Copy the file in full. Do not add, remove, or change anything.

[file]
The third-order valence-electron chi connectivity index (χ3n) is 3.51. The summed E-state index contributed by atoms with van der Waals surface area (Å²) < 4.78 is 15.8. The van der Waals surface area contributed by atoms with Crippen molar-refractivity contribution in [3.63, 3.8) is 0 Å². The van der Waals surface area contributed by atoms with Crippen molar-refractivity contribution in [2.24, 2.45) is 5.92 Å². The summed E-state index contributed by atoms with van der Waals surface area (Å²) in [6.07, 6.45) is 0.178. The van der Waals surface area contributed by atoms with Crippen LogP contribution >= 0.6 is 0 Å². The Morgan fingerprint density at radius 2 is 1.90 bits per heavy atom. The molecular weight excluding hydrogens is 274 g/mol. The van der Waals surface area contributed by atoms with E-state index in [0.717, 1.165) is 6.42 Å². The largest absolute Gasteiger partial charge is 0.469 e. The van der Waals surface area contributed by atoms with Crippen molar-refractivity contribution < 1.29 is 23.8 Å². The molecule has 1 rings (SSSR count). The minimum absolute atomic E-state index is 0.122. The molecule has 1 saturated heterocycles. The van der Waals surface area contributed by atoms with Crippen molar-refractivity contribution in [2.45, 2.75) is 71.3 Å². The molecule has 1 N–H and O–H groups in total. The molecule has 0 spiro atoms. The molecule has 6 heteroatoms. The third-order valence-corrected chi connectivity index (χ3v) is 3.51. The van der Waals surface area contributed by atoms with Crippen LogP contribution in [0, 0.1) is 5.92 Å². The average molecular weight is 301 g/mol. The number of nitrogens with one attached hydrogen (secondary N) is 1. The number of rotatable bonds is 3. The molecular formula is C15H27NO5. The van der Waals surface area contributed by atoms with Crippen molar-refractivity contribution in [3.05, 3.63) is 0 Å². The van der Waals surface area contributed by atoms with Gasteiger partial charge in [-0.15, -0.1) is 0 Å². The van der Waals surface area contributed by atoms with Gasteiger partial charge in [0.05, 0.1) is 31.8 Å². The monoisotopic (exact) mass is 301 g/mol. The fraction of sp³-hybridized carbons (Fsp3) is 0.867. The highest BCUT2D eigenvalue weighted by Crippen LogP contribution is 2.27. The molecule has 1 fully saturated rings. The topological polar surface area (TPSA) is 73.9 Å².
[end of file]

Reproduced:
The third-order valence-electron chi connectivity index (χ3n) is 3.51. The summed E-state index contributed by atoms with van der Waals surface area (Å²) < 4.78 is 15.8. The van der Waals surface area contributed by atoms with Crippen molar-refractivity contribution in [3.63, 3.8) is 0 Å². The van der Waals surface area contributed by atoms with Crippen molar-refractivity contribution in [2.24, 2.45) is 5.92 Å². The summed E-state index contributed by atoms with van der Waals surface area (Å²) in [6.07, 6.45) is 0.178. The van der Waals surface area contributed by atoms with Crippen LogP contribution >= 0.6 is 0 Å². The Morgan fingerprint density at radius 2 is 1.90 bits per heavy atom. The molecular weight excluding hydrogens is 274 g/mol. The van der Waals surface area contributed by atoms with E-state index in [0.717, 1.165) is 6.42 Å². The largest absolute Gasteiger partial charge is 0.469 e. The van der Waals surface area contributed by atoms with Crippen molar-refractivity contribution < 1.29 is 23.8 Å². The molecule has 1 rings (SSSR count). The minimum absolute atomic E-state index is 0.122. The molecule has 1 saturated heterocycles. The van der Waals surface area contributed by atoms with Crippen molar-refractivity contribution in [2.45, 2.75) is 71.3 Å². The molecule has 1 N–H and O–H groups in total. The molecule has 0 spiro atoms. The molecule has 6 heteroatoms. The third-order valence-corrected chi connectivity index (χ3v) is 3.51. The van der Waals surface area contributed by atoms with Crippen LogP contribution in [0, 0.1) is 5.92 Å². The average molecular weight is 301 g/mol. The number of nitrogens with one attached hydrogen (secondary N) is 1. The number of rotatable bonds is 3. The molecular formula is C15H27NO5. The van der Waals surface area contributed by atoms with Crippen molar-refractivity contribution in [3.05, 3.63) is 0 Å². The van der Waals surface area contributed by atoms with Gasteiger partial charge in [-0.15, -0.1) is 0 Å². The van der Waals surface area contributed by atoms with Gasteiger partial charge in [0.05, 0.1) is 31.8 Å². The monoisotopic (exact) mass is 301 g/mol. The fraction of sp³-hybridized carbons (Fsp3) is 0.867. The highest BCUT2D eigenvalue weighted by Crippen LogP contribution is 2.27. The molecule has 1 fully saturated rings. The topological polar surface area (TPSA) is 73.9 Å².